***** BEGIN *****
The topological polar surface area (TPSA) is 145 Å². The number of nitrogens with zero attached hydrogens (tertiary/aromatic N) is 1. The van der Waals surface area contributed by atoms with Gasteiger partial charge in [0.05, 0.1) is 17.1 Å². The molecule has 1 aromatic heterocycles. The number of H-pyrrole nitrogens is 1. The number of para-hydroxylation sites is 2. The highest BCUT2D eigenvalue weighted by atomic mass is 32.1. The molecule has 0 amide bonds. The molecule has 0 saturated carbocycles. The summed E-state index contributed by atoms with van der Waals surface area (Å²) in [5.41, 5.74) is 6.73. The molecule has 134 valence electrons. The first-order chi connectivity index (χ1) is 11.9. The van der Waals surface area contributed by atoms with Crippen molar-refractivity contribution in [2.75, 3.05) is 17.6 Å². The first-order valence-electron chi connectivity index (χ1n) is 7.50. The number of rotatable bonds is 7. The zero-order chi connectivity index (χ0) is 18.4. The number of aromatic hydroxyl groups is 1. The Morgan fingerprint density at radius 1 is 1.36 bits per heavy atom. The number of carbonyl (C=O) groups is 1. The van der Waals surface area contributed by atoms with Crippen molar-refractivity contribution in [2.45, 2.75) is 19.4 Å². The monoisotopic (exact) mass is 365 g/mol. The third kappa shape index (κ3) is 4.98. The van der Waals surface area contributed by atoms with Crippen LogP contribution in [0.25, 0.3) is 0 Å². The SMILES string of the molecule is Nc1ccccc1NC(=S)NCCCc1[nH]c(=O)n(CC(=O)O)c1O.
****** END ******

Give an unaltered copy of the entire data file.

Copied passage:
The topological polar surface area (TPSA) is 145 Å². The number of nitrogens with zero attached hydrogens (tertiary/aromatic N) is 1. The van der Waals surface area contributed by atoms with Gasteiger partial charge in [0.05, 0.1) is 17.1 Å². The molecule has 1 aromatic heterocycles. The number of H-pyrrole nitrogens is 1. The number of para-hydroxylation sites is 2. The highest BCUT2D eigenvalue weighted by atomic mass is 32.1. The molecule has 0 amide bonds. The molecule has 0 saturated carbocycles. The summed E-state index contributed by atoms with van der Waals surface area (Å²) in [5.41, 5.74) is 6.73. The molecule has 134 valence electrons. The first-order chi connectivity index (χ1) is 11.9. The van der Waals surface area contributed by atoms with Crippen molar-refractivity contribution in [2.75, 3.05) is 17.6 Å². The first-order valence-electron chi connectivity index (χ1n) is 7.50. The number of rotatable bonds is 7. The zero-order chi connectivity index (χ0) is 18.4. The number of aromatic hydroxyl groups is 1. The Morgan fingerprint density at radius 1 is 1.36 bits per heavy atom. The number of carbonyl (C=O) groups is 1. The van der Waals surface area contributed by atoms with Crippen molar-refractivity contribution in [2.45, 2.75) is 19.4 Å². The monoisotopic (exact) mass is 365 g/mol. The third kappa shape index (κ3) is 4.98. The van der Waals surface area contributed by atoms with Crippen LogP contribution in [0.25, 0.3) is 0 Å². The SMILES string of the molecule is Nc1ccccc1NC(=S)NCCCc1[nH]c(=O)n(CC(=O)O)c1O.